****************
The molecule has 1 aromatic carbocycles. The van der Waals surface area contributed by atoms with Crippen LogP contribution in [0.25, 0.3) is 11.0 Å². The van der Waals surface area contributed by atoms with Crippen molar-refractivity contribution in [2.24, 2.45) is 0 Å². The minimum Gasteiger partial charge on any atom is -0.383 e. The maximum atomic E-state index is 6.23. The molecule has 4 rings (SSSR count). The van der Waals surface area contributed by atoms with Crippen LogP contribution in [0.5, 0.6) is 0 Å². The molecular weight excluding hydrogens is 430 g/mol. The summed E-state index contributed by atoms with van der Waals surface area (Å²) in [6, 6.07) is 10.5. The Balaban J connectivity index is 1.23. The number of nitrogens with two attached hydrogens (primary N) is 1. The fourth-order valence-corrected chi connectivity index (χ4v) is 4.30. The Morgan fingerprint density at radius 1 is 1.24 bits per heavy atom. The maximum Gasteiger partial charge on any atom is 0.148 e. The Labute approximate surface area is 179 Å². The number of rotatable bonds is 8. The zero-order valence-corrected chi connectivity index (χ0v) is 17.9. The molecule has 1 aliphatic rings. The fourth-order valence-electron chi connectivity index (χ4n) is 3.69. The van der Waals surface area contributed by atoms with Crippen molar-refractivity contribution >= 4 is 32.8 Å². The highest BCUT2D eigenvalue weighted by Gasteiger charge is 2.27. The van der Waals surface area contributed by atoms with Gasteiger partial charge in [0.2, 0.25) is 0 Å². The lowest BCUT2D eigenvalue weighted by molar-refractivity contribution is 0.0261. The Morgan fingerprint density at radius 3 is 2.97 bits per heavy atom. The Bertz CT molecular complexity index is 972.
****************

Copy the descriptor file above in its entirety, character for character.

The molecule has 1 aromatic carbocycles. The van der Waals surface area contributed by atoms with Crippen LogP contribution in [0.25, 0.3) is 11.0 Å². The van der Waals surface area contributed by atoms with Crippen molar-refractivity contribution in [2.24, 2.45) is 0 Å². The minimum Gasteiger partial charge on any atom is -0.383 e. The maximum atomic E-state index is 6.23. The molecule has 4 rings (SSSR count). The van der Waals surface area contributed by atoms with Crippen LogP contribution in [0.5, 0.6) is 0 Å². The molecular weight excluding hydrogens is 430 g/mol. The summed E-state index contributed by atoms with van der Waals surface area (Å²) in [6, 6.07) is 10.5. The Balaban J connectivity index is 1.23. The number of nitrogens with two attached hydrogens (primary N) is 1. The fourth-order valence-corrected chi connectivity index (χ4v) is 4.30. The Morgan fingerprint density at radius 1 is 1.24 bits per heavy atom. The maximum Gasteiger partial charge on any atom is 0.148 e. The Labute approximate surface area is 179 Å². The number of rotatable bonds is 8. The zero-order valence-corrected chi connectivity index (χ0v) is 17.9. The molecule has 1 aliphatic rings. The fourth-order valence-electron chi connectivity index (χ4n) is 3.69. The van der Waals surface area contributed by atoms with Crippen molar-refractivity contribution >= 4 is 32.8 Å². The highest BCUT2D eigenvalue weighted by Gasteiger charge is 2.27. The van der Waals surface area contributed by atoms with Gasteiger partial charge in [0.2, 0.25) is 0 Å². The lowest BCUT2D eigenvalue weighted by molar-refractivity contribution is 0.0261. The Morgan fingerprint density at radius 3 is 2.97 bits per heavy atom. The Bertz CT molecular complexity index is 972.